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Castle House department store in Sheffield opened in 1964 and was the pride of the Brightside and Carbrook Co-operative Society.  Designed by the Co-operative Society in-house architect G S Hay, who took his inspiration from the Sears Roebuck Store in Irving Park, Chicago.  The store finally closed its doors in 2006 and was given a Grade II listed status by English Heritage.

The Board Room features original wood paneling.  The unique teak veneered horse shoe meeting table was designed for the room and the light canopy reflects the same shape as the table.  The inside of the door and the inside of the meeting table feature padded black leather.  The drinks cabinet is perhaps a reminder that for some of those important Board Room meetings a privileged few may also have been treated to the odd glass of brandy.

All of the above photographs were taken in September 2014,  8 years after the store closed.

Click HERE to view images of the central spiral staircase in Castle House

Click HERE to view images of features inside Castle House

Click HERE to view images of Castle House Restaurant

Click HERE to view images of signs at Castle House

Click HERE to view images outside Castle House


To view the photographs full size please click on any thumbnail image


Phlegm has created this incredible installation as part of The Festival of The Mind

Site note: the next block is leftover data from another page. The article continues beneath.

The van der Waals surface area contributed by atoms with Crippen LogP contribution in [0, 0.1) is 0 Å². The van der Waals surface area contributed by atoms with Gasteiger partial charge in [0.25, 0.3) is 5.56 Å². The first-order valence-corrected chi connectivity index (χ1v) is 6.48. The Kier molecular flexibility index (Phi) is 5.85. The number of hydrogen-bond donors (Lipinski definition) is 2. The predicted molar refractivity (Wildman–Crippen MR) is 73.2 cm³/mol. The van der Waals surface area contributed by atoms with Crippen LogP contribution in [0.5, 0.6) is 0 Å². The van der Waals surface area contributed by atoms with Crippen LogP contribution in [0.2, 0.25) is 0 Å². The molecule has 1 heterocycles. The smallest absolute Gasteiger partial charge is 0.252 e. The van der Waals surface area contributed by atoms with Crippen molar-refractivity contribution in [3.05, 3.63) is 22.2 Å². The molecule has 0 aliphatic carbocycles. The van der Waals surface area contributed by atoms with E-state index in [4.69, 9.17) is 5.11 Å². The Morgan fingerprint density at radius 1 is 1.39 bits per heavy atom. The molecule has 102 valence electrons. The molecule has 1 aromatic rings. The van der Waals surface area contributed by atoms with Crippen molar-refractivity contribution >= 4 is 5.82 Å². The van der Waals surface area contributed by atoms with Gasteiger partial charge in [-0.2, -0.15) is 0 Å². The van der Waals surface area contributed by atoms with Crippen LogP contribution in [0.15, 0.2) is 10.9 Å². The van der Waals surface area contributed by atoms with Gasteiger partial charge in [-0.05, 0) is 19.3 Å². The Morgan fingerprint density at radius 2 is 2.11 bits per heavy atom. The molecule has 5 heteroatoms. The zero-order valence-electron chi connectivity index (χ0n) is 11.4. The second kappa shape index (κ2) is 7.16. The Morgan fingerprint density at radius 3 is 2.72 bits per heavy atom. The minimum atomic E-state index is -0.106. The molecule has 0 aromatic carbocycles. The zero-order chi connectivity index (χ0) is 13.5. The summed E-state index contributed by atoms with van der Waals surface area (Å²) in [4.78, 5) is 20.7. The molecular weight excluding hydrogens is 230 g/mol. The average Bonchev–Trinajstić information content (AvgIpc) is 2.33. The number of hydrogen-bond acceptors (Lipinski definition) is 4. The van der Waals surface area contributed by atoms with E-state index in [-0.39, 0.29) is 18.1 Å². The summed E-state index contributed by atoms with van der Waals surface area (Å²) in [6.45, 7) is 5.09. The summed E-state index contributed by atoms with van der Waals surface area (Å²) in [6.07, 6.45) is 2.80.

The artwork may be found at Castle House, Angel Street, Sheffield.  The Grade II listed building was once a huge Coop Department store, located in an area of Sheffield with a long history of market trading.

The installation is free to view and open to the public from 18th – 28th September 2014


History of Castle House

In 1964 Castle House was officially opened…realising the dream of the Brightside and Carbrook Co-operative, to create not just a shop, but a shopping experience that would be a gift to every housewife in Sheffield! Supported by 106,000 cooperative members, the building represented a holistic retail experience across four storeys, incorporating a food hall, clothing, furniture, flooring, offices and a restaurant.
The innovative architectural design by George S. Hay was influenced by American department store design.   A spiral staircase whisked shoppers through the centre of the building, from where they could experience the myriad of products available. The architectural design was augmented by contemporary sculpture and topped-off with a view over the city.




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